An email alert came in that a Snowy Owl was spotted in Tuscola County about an hour and a half away. The next day, another alert. The day after, another. I called my sister and asked her if she’d like to join me on a little road trip to look for the Snowy Owl. What were the chances we would see this bird? I didn’t know if we would find him at all but a day trip with my sister and the hope of finding him was enough for me to give it a try. It was a win-win situation whether we found him or not.
My sister recalls that when I said "an owl" it meant that we would see all kinds of these owls in Tuscola County. She told me that at one point in our search she realized that I really meant ONE owl. Not a "flock of these owls" (as she characterized it) but one single owl. She said it was that moment she knew I was "next-level" bird watching.
I drew up a little map of the area and marked the location of each sighting (i.e., third telephone pole from this corner, in the field west of the second house, near an old barn on this street, etc.). There were no Google maps or GPS. I packed up my camera, spotting scope, tripod, and binoculars and we headed out the next morning.
It was mid-January in Michigan. It was cold. The ground was covered with snow. The sky was overcast. The main roads were clear. The county roads were icy.
We drove slowly as we neared the location, keeping our eyes open for the Snowy Owl and other birds. My sister wasn’t a birdwatcher then (and still isn’t) and this was still a very new hobby for me, but she joined in the “scavenger hunt.”
We arrived in the general area and slowed down to scan the fields, telephone posts and structures. I would see things in the distance through the binoculars but was continually disappointed after discovering it was just a stray white grocery bag or other object on the ground and not the Snowy Owl we were looking for. This happened over and over again. We passed by the marked spots on my map a few times and were beginning to give up on finding this owl. But then, I saw yet another “something” on the ground in the far distance on a snow covered field. Visibility was poor, and like before, I couldn’t tell if this was a mound of dirt and snow, the Snowy Owl or something entirely different. I kept my binoculars on it for quite a while, got out of the car with my spotting scope/camera combo, and took a few photos (horrible photos as it turns out) in the hopes of identifying it later on the computer and then.....it lifted off the ground and headed our way. This WAS the owl we were looking for. My heart started to beat faster and faster as he flew closer. This is all very vivid and in slow motion in my mind. He flew low over the field, slowly increasing altitude, and crossed the road right in front of us. He didn’t zoom by but passed with long, steady wing beats. The best word to describe him and the only word that immediately came to mind—majestic. Yes. Majestic. He was beautiful. He was badass.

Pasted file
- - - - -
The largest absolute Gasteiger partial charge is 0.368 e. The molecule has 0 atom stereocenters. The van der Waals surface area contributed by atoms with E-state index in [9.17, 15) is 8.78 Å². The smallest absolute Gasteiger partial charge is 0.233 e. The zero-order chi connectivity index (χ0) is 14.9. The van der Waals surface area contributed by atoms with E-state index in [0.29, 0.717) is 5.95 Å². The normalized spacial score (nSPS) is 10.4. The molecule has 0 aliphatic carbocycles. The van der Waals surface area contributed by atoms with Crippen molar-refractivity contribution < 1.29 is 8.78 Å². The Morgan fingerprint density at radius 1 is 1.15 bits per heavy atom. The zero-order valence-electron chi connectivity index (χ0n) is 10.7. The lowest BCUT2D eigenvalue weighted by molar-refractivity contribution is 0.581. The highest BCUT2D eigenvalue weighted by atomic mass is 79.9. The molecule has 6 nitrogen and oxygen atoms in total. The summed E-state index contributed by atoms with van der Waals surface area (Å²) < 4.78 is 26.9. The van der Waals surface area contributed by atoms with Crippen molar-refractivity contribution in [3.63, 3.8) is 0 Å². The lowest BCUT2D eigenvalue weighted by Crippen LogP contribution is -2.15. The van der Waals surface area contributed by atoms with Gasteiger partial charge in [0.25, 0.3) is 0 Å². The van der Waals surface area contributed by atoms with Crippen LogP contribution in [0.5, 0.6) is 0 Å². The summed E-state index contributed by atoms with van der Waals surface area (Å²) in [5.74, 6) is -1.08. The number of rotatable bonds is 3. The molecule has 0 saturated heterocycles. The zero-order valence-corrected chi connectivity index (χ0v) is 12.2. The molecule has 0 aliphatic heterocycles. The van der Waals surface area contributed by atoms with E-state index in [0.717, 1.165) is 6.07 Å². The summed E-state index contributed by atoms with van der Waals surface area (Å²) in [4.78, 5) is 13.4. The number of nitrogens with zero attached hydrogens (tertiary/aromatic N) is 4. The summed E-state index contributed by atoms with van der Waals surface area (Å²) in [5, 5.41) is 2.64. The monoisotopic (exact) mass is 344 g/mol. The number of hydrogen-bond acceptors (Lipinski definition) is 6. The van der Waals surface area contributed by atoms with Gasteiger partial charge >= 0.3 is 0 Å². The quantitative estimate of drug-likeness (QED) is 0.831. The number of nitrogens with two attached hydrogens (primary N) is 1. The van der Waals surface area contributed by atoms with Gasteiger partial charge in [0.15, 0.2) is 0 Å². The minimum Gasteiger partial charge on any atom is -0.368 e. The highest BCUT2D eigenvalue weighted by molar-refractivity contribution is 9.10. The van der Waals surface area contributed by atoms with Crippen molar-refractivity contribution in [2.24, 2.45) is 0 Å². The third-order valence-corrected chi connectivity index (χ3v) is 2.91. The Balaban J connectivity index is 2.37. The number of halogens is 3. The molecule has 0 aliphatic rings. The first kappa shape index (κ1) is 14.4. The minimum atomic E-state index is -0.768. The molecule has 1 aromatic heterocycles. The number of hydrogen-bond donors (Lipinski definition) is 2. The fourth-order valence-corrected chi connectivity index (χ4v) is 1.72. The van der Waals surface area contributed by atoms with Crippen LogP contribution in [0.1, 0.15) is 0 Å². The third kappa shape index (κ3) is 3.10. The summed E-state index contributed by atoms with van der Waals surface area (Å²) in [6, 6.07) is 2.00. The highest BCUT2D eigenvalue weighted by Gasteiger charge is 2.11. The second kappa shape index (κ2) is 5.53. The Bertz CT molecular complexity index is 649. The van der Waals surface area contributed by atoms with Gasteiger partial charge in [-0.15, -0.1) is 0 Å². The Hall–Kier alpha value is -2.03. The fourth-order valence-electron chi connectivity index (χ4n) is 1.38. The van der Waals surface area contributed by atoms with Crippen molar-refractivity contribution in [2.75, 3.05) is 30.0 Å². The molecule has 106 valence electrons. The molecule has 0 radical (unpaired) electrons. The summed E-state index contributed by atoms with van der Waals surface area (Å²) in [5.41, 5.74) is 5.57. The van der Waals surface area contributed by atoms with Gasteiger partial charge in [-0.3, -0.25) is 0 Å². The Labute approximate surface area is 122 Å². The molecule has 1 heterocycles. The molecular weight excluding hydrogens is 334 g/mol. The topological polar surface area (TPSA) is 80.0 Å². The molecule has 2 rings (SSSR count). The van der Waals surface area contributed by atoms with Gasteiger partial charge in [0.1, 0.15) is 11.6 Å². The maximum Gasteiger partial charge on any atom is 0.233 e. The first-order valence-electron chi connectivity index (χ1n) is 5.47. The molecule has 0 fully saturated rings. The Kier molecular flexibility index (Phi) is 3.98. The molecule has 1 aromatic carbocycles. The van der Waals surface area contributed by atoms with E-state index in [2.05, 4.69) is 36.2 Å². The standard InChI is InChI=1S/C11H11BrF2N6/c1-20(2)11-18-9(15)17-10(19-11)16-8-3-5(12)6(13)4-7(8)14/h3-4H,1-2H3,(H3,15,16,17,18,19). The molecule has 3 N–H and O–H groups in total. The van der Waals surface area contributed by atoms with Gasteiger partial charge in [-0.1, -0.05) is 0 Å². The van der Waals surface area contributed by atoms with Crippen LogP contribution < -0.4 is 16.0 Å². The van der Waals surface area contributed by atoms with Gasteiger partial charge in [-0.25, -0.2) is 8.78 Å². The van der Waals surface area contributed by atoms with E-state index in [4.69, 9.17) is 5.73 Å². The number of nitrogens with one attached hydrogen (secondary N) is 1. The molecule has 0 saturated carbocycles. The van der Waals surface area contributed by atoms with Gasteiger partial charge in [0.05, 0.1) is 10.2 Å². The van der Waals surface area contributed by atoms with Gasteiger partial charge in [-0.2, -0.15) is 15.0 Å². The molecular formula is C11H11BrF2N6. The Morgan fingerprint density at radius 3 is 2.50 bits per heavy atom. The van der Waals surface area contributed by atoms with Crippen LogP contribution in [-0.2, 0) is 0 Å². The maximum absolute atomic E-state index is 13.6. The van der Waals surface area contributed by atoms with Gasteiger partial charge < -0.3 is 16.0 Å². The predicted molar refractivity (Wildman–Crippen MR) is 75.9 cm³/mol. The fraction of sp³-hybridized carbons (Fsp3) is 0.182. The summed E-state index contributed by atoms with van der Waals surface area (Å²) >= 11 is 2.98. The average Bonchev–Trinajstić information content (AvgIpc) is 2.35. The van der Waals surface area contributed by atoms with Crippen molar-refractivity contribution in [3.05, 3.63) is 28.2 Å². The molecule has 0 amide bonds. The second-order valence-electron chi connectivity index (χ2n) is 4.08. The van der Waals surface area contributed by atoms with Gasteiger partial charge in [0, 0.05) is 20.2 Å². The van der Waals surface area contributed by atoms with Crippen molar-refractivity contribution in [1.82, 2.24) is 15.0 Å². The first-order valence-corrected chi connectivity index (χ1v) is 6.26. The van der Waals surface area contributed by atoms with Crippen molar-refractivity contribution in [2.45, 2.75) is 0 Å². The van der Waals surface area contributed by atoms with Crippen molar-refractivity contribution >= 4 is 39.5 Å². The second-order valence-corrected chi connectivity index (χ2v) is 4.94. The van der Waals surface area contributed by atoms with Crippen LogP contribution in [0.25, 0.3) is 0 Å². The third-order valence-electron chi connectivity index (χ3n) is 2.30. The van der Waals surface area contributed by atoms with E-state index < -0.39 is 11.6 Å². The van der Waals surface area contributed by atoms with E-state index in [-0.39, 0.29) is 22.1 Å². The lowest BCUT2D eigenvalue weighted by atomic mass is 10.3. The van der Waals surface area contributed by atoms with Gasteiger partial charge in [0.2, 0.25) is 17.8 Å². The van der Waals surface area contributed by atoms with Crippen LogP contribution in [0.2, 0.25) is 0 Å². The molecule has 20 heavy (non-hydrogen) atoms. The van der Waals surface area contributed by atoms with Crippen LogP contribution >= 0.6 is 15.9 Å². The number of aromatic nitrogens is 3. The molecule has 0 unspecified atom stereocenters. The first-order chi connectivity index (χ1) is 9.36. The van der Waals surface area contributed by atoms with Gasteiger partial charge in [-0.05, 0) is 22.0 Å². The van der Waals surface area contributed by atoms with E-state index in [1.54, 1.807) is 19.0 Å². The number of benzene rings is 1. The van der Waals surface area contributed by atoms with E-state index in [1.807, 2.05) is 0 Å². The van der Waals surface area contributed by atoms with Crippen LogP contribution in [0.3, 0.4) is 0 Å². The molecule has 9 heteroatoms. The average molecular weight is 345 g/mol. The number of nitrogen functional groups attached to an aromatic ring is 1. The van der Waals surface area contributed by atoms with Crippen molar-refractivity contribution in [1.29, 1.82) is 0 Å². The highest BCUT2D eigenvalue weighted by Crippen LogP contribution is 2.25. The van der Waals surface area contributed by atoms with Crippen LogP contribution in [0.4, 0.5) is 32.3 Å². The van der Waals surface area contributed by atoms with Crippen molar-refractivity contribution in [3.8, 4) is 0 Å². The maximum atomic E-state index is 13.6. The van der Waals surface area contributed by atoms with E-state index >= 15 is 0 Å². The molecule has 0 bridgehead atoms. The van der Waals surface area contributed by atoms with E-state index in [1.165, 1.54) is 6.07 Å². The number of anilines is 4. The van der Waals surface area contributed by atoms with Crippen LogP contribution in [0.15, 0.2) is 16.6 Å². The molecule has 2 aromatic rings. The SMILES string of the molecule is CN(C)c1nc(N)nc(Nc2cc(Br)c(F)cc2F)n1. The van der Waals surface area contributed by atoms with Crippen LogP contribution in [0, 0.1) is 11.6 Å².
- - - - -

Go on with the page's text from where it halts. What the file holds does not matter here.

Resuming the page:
We were both extremely excited. You would have thought we just won the lottery. Seeing this Snowy Owl in person for a brief moment in time, for the very first time ever, and watching him soar was better than any photo I had ever seen of a Snowy Owl. We did it. We found that one reported Snowy.
None of my photos were great that day, but it was an adventure we will never forget.
(Snowy Owl - Take 1)
Badass Bird - Take 1
A year later I began receiving reports of two Snowy Owls in that same area. I had to give this another try. I mapped the sightings as I did the year before, and headed out on another adventure. The skies were gloomy and gray like the year before but I found the owls and took some photos. The excitement was just the same.
(Snowy Owl - Take 2)
Badass Bird - Take 2
A few weeks later I coaxed both of my sisters into another Snowy Owl adventure. Even though it was cold outside, the skies were blue and the sun was shining. My sisters were patient as we stopped to look at other birds along the way. Only someone as close as a sibling could be so patient.
We found the owls and I took some photos, this time with a beautiful blue sky in the background. Now I was satisfied!
(Snowy Owls - Take 3)
Badass Bird - Take 3
I no longer live in an area where I’ll ever see a Snowy Owl, but I’ll always be grateful that I was able to see them in person, in the wild, a few times. And nothing can replace these adventures with my sisters.
Some Owl Tidbits:
A group of owls is called a parliament.
A baby owl is called an owlet.
Owls can turn their heads as much as 270 degrees.
Owl eyes are tube-shaped and completely immobile, boosting depth perception to fully focus on prey.
Some Snowy Owl Tidbits:
Snowy Owls hunt during the day.
Snowy Owls have an average wingspan of 4-5 feet.
Snowy Owls have bristles on their beaks to help them sense nearby objects.
Snowy Owl feet are covered with feathers to provides ample insulation for cold climates.
Other names for Snowy Owls: the snow owl, the arctic owl, the great white owl, the ghost owl, the white terror of the north
Ever hear of a snowy owl 'irruption'? Check out this article: https://www.projectsnowstorm.org/what-is-an-irruption/